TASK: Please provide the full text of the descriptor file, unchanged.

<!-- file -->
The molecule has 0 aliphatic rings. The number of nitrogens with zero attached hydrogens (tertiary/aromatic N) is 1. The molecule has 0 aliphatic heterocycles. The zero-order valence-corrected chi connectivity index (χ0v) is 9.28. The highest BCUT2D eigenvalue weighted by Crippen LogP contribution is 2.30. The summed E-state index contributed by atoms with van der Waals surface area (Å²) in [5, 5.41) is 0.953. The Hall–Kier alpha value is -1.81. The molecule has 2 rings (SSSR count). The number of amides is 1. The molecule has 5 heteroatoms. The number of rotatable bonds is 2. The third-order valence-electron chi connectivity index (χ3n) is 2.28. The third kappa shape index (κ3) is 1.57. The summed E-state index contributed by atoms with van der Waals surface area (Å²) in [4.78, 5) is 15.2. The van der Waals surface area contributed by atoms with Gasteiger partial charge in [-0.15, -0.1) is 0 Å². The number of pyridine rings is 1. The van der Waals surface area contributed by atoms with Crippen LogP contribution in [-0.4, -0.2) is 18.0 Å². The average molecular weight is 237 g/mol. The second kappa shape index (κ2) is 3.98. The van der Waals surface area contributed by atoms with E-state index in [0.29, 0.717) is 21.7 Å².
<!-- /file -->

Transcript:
The molecule has 0 aliphatic rings. The number of nitrogens with zero attached hydrogens (tertiary/aromatic N) is 1. The molecule has 0 aliphatic heterocycles. The zero-order valence-corrected chi connectivity index (χ0v) is 9.28. The highest BCUT2D eigenvalue weighted by Crippen LogP contribution is 2.30. The summed E-state index contributed by atoms with van der Waals surface area (Å²) in [5, 5.41) is 0.953. The Hall–Kier alpha value is -1.81. The molecule has 2 rings (SSSR count). The number of amides is 1. The molecule has 5 heteroatoms. The number of rotatable bonds is 2. The third-order valence-electron chi connectivity index (χ3n) is 2.28. The third kappa shape index (κ3) is 1.57. The summed E-state index contributed by atoms with van der Waals surface area (Å²) in [4.78, 5) is 15.2. The van der Waals surface area contributed by atoms with Gasteiger partial charge in [-0.15, -0.1) is 0 Å². The number of pyridine rings is 1. The van der Waals surface area contributed by atoms with Crippen LogP contribution in [-0.4, -0.2) is 18.0 Å². The average molecular weight is 237 g/mol. The second kappa shape index (κ2) is 3.98. The van der Waals surface area contributed by atoms with E-state index in [0.29, 0.717) is 21.7 Å².